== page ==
Jesus appeared to his disciples on the road to Emmaus,
but he had to walk a lot of other roads before he got there.
When Jesus traveled from Bethpage to Jerusalem along the
Palm Sunday route that we walked Thursday morning, he was headed almost
straight downhill. His borrowed (stolen?) donkey would have had to brace itself
against the force of gravity that wanted to roll them both down the hill. With
every labored step of his steed, Jesus’ view of Old Jerusalem became clearer.
Its walls were made of massive stones and they loomed ominously above him. “Hosanna,”
the crowds shouted, thinking that Jesus was going to conquer the city.
“Hosanna,” not understanding the sort of kingdom that had come in Jesus.
“Hosanna,” not realizing that the full weight of Roman imperial power was about
to descend on Jesus with unimaginable force.
Down, down, down… Jesus rode into the depths of the
Kidron Valley, to the very gates of dark Gethsemane, where he would pray only a
few days later. In Hebrew, Gethsemane means “olive press.” I didn’t know that
until yesterday. As a historical footnote, Gethsemane’s name makes sense, as olives
are the main produce of the garden. As a metaphor, Gethsemane’s name is far
more powerful. The extraction of oil from olives requires an immense amount of
pressure, and Jesus certainly understood pressure.
Most everyone in our pilgrimage group was overwhelmed by
the intensity of our time in Olive Press Garden. As one shared, “I felt as
though I was facing my sins, and Jesus put his hand on my shoulder saying,
‘I’ll take care of this for you.’” An old hymn captures what I think most of us
were feeling: “What wondrous love is
this that caused the Lord of bliss to bear the dreadful curse for my soul, for
Our journey over the last ten days has taken us through
Jesus’ life. We began in Nazareth where Jesus’ birth was first announced and
where he lived as a child. We followed him to Galilee for his time as a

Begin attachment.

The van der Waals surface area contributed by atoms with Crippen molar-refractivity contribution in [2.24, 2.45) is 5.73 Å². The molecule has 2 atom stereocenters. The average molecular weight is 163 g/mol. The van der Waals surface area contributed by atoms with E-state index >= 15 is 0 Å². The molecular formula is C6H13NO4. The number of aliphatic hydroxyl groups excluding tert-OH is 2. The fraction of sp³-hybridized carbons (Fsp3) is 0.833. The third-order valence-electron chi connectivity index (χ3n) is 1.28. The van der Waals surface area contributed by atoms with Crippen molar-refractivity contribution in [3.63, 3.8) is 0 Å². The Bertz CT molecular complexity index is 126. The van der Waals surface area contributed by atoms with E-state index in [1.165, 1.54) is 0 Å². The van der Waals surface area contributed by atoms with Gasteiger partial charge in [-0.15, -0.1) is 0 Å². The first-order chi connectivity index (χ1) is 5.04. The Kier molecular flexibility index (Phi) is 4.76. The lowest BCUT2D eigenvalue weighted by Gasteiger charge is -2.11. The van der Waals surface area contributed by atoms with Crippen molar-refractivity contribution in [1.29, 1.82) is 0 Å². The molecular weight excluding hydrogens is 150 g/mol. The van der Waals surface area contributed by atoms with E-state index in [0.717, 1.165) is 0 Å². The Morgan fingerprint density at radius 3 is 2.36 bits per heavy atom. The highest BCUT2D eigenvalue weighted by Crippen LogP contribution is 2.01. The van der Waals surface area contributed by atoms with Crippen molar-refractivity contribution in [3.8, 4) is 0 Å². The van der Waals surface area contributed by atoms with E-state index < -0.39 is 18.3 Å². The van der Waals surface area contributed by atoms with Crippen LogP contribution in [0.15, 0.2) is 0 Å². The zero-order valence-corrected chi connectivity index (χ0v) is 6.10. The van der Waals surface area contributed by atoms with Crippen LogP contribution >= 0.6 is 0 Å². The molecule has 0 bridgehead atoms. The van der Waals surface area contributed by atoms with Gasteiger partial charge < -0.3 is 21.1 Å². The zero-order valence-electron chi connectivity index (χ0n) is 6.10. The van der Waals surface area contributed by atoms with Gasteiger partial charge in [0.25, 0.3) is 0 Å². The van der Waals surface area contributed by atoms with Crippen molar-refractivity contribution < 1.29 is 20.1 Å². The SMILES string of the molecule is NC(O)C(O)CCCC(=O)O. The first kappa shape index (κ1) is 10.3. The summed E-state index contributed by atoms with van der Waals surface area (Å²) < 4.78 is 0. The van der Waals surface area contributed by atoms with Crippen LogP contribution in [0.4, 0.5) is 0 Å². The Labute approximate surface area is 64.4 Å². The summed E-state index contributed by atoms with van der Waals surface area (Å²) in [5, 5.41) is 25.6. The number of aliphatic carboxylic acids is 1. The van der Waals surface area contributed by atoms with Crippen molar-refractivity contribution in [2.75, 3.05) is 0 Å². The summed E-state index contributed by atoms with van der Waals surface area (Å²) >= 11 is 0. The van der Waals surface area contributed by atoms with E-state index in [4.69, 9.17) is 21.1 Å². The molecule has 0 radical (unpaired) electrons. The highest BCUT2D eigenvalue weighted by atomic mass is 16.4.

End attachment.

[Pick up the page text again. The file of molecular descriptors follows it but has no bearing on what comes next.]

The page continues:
preacher, a teacher and an aquapodiatrist. We journeyed with him down the
Plain of Jezreel to the place where he was transfigured, and we visited the
Wadi Qelt where he is said to have been tempted.
All along the way, Jesus had to make hard choices, each
one of them a statement of his love for and dedication to each and every one of
us. But, all of this was a prelude to the choice he faced at the bottom of the
Kidron Valley: Do I continue on at the cost of my life, or do I turn back and see
old age on the shores of Gennesaret? This is one of those moments in which the
whole history of the world – or, in this case, of the universe, of the entire
created order – hangs on the decision of one person at one time in one place.
Friday morning, we walked the way of the cross – the via dolorosa, the way of sorrows. This
was the road that Jesus followed because he loved us too much to turn back. Each
of us had tears in our eyes at some point along the way.
Our destination was the Church of the Holy Sepulcher,
which is said to contain both the place of Christ’s death and the place of his
burial. Due to centuries of conflict, the Church of the Holy Sepulcher is in a
remarkable state of disrepair. It is dingy and dark, not what you would imagine
or want for it to be. But, do we really know what we want Christ’s tomb to be
for us? How could a monument made with hands contain that which the grave could
not? For these reasons, the Church of the Holy Sepulcher has never held the
resurrection for me, and I have never actually gone inside the shrine at Jesus’
tomb. My heart is set on Emmaus.
Our nine-day pilgrimage journey ended in Emmaus this
afternoon, the town en route to which
Jesus first appeared to his disciples after his resurrection. The disciples
that morning were facing the same questions that we are now facing: How do you
go home from Jerusalem? What do we do
next? Each one of us will struggle with those questions, and ultimately answer
them in different ways. But, we have all been changed by what we have seen.
Emmaus sits on a hilltop outside the city. It is
pleasant, clean and clear, with an overwhelming supply of peace and natural
beauty. Scripture says that the road to Emmaus is only seven miles long, but I
think that its length is much closer to 33 years. Jesus did not get there
without walking from Nazareth to Galilee, through the Plain of Jezreel and the
Wadi Qelt. Jesus did not get there without walking the Palm Sunday hill and the
Jesus did not get to Emmaus overnight, and neither can
we. The many roads to Emmaus were long, and if we want to meet Jesus in the
breaking of the bread, we need to walk them all – the hard parts and the easy